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Insecurity Prevents Aid From Reaching Displaced in Somalia


The U.N. refugee agency says the latest flare-up in fighting in the Somali capital, Mogadishu, has caused about 7,000 additional people to flee their homes and has killed or wounded a large number of civilians. The UNHCR says insecurity is hampering its ability to get essential aid to tens of thousands of vulnerable people. Lisa Schlein reports for VOA from UNHCR headquarters in Geneva.

The U.N. refugee agency reports more than one million people in Somalia have been forced to flee their homes because of violence. It says 700,000 of them fled the capital Mogadishu last year alone.

It says the latest exodus of an estimated 7,000 people from the war-ravaged city is simply worsening an already dreadful situation.

UNHCR Spokesman, Ron Redmond, says recurrent violence makes it extremely difficult for aid agencies to provide protection and assistance to hundreds of thousands of homeless people. In addition, he says aid workers regularly face problems at checkpoints where they often are asked for money in order to cross.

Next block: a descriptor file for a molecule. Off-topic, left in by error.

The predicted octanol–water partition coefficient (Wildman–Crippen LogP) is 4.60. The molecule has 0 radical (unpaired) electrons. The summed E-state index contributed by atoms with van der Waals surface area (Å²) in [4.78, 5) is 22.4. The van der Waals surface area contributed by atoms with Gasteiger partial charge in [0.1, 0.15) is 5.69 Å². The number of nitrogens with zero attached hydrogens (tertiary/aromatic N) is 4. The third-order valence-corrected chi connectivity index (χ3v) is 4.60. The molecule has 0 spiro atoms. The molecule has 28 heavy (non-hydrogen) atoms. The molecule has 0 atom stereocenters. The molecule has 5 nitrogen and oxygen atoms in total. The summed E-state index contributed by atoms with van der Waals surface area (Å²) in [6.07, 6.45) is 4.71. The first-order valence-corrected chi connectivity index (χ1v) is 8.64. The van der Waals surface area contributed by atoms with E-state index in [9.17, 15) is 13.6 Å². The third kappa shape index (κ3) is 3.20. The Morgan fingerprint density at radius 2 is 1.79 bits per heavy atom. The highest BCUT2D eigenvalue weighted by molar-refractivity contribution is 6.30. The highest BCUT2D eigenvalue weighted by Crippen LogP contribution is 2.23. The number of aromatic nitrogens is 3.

"Eyewitnesses have reported to UNHCR that more than a thousand families fled from their homes in two neighborhoods in the north of Mogadishu following heavy shelling of residential areas, as Ethiopian-backed Transitional Federal Government forces engaged in fighting with insurgents, placing civilians at great risk," said Redmond.

"Scores of civilians have reportedly been killed or wounded over the past few days, among them worshippers were brutally killed in a mosque sparking fresh fears and renewed exodus of civilians from the city," he added.

Redmond says many of those fleeing the capital have sought safety in the bush or on the road to the small town of Afgooye, 30 kilometers west of the city. He says about one-quarter of one million internally displaced people already are living along this route in very precarious conditions.

Redmond says the UNHCR will distribute aid to the thousands of people camped out along the Mogadishu-Afgooye road as soon as security improves. If all goes well, he says the first phase of the distribution is planned for next week and will target seven thousand families.

He says they will receive much needed household items such as sleeping mats, blankets, jerry cans and plastic sheets. He says other U.N. and international agencies provide food, water and health care to the displaced.

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